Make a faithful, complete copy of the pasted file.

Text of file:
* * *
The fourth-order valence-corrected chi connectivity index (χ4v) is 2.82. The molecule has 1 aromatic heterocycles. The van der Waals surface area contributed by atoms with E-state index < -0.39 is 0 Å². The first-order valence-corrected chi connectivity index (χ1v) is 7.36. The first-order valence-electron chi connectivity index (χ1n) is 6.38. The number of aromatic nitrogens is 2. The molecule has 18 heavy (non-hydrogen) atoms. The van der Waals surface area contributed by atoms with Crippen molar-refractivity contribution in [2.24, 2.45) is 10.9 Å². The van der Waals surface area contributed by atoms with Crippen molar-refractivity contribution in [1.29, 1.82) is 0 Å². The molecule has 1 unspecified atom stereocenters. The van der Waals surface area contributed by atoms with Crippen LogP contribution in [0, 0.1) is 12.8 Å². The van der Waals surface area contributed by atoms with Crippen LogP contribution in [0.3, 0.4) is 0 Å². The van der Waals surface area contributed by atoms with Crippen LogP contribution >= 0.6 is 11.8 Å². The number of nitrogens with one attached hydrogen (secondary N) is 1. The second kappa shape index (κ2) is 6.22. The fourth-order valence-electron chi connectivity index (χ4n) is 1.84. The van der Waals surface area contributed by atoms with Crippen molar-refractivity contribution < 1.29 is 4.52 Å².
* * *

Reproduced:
The fourth-order valence-corrected chi connectivity index (χ4v) is 2.82. The molecule has 1 aromatic heterocycles. The van der Waals surface area contributed by atoms with E-state index < -0.39 is 0 Å². The first-order valence-corrected chi connectivity index (χ1v) is 7.36. The first-order valence-electron chi connectivity index (χ1n) is 6.38. The number of aromatic nitrogens is 2. The molecule has 18 heavy (non-hydrogen) atoms. The van der Waals surface area contributed by atoms with Crippen molar-refractivity contribution in [2.24, 2.45) is 10.9 Å². The van der Waals surface area contributed by atoms with Crippen molar-refractivity contribution in [1.29, 1.82) is 0 Å². The molecule has 1 unspecified atom stereocenters. The van der Waals surface area contributed by atoms with Crippen LogP contribution in [0, 0.1) is 12.8 Å². The van der Waals surface area contributed by atoms with Crippen LogP contribution in [0.3, 0.4) is 0 Å². The van der Waals surface area contributed by atoms with Crippen LogP contribution >= 0.6 is 11.8 Å². The number of nitrogens with one attached hydrogen (secondary N) is 1. The second kappa shape index (κ2) is 6.22. The fourth-order valence-electron chi connectivity index (χ4n) is 1.84. The van der Waals surface area contributed by atoms with Crippen molar-refractivity contribution < 1.29 is 4.52 Å².